This is just based on where I have been shopping mostly at this place called AEON Max Value. Which is funny cause AEON is also a company in Japan for teaching English too. But anyways I think there are probably places out there where you can get more international foods probably, but I don’t know where they are.

I have no problem eating the basics as that is what I usually do anyways. My diet didn’t actually change much since I came to Japan.

I am mostly vegetarian and eat:

  • vegetables: cabbage, spinach, sprouts, broccoli, etc.
  • sweet potatoes
  • eggs
  • nuts and seeds: almonds, walnuts, sesame seeds
  • rice flour
  • milk or occasionally yogurt
  • rarely-occasionally chicken or seafood

I had no problem finding those things. Some other things I have been eating since I have been here are miso, soba noodles and daikon radish.

In the video above I give some prices. Here are some rough estimates of costs:

  • Milk=$1.50 a pint
  • Yogurt=$3
  • Sweet potatoes=$2-3
  • Almonds=$5
  • Walnuts=$5
  • Soba noodles=$2
  • Miso paste=$3
  • Daikon radish=$1
  • Cabbage=$1.50
  • Sesame seed flour=$1
  • Chicken=$1-3
  • Eggs=$1.50-2
  • Shrimp=$2-3

Lastly there is not much for cheese. I tried this one “cheddar cheese” but it didn’t quite taste like cheese. There are a few options, but don’t expect much.

Inside the sharehouse where I am living in Fukuoka, Japan

In this video I take a look inside the sharehouse where I am living in Fukuoka, Japan.

I moved here in January and started in one sharehouse and then moved into this one which is a little better. It’s quieter and I have been sleeping better.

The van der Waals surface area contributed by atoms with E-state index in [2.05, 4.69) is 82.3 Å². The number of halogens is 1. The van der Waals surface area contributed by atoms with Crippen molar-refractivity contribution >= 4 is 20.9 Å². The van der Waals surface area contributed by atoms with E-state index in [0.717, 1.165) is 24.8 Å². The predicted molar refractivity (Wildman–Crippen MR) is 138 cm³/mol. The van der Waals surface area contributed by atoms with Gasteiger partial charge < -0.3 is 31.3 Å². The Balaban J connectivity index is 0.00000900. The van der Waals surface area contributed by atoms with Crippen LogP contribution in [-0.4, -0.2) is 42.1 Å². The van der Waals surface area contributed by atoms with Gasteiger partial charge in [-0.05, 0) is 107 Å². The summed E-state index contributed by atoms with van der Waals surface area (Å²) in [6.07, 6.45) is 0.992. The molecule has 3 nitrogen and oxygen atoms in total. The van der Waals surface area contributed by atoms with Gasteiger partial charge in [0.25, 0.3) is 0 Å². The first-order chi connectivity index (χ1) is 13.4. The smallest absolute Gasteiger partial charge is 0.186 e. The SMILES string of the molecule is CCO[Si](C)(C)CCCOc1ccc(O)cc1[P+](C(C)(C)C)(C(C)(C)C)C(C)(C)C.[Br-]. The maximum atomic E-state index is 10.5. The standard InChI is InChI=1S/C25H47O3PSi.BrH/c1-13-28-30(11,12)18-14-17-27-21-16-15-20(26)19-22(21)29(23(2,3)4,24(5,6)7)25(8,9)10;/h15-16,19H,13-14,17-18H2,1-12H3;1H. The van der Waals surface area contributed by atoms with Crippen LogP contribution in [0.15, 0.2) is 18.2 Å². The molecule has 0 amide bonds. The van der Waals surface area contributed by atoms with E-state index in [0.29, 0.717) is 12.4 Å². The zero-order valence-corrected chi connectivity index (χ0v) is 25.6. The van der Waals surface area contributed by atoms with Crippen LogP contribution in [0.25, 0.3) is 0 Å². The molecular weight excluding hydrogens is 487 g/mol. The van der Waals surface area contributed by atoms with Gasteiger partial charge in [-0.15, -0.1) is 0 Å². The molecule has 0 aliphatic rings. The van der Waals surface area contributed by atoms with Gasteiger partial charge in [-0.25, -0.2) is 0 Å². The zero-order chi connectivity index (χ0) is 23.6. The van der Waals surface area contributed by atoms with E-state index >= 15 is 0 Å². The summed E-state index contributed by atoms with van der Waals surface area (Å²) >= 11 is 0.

It’s pretty cheap and…

Things are going pretty good. I like Japan and I have been training jiu-jitsu a lot, learning Japanese and working on ESLinsider.

1st Impression Of Japan

This wasn’t my first time to Japan, but it is the first time back in Asia since 2011. My first time in Japan was actually in 2008 after I found a teaching job in Korea I went to Fukuoka, Japan for a visa run.

I made this video a few weeks ago actually. I talk about Japan, Fukuoka, culture, compare it to San Fran a bit and then watch some cool koi and check out some gardens in late January.

7 Reasons to do Yoga for Jiu-jitsu and MMA

Here’s a video I made about practicing yoga for jiu-jitsu and martial arts. And following the video are 8 reasons why you should practice yoga or at least consider it if you train martial arts.

1. Increase flexibility and mobility

Increasing your flexibility is a perk in jiu-jitsu. There are a lot of factors that can make in difference in BJJ or judo and flexibility is one.

The others are strength, weight, speed, and skill.

But with flexibility…

Maybe you can do rubber guard, avoid painful stack passes or just sneak your legs into just about everywhere. Many people that I roll with tell me that I am pretty flexible. I think I am somewhat, but I am not extremely flexible.

I know people who are definitely more.

But the thing is you can always get more flexible if you focus on it and you are patient.

And remember if you don’t use it you’ll lose it.

I started to lose some flexibility in my knee. When I first started BJJ I realized I couldn’t kneel without pain. Closed guard escapes and just seiza hurt. I thought it was arthritis from injuries and old age, but I had stopped doing certain poses in yoga too.

So I started to do deep squats, some kneeling and then gradually I was able to kneel without much pain in my knee.

2. Reduce recovery time

If you are sore after practice then yoga is a great way to speed up your recovery time. But don’t over do it. Some yoga classes are too intense and with other people around you can overstretch trying to compete with others.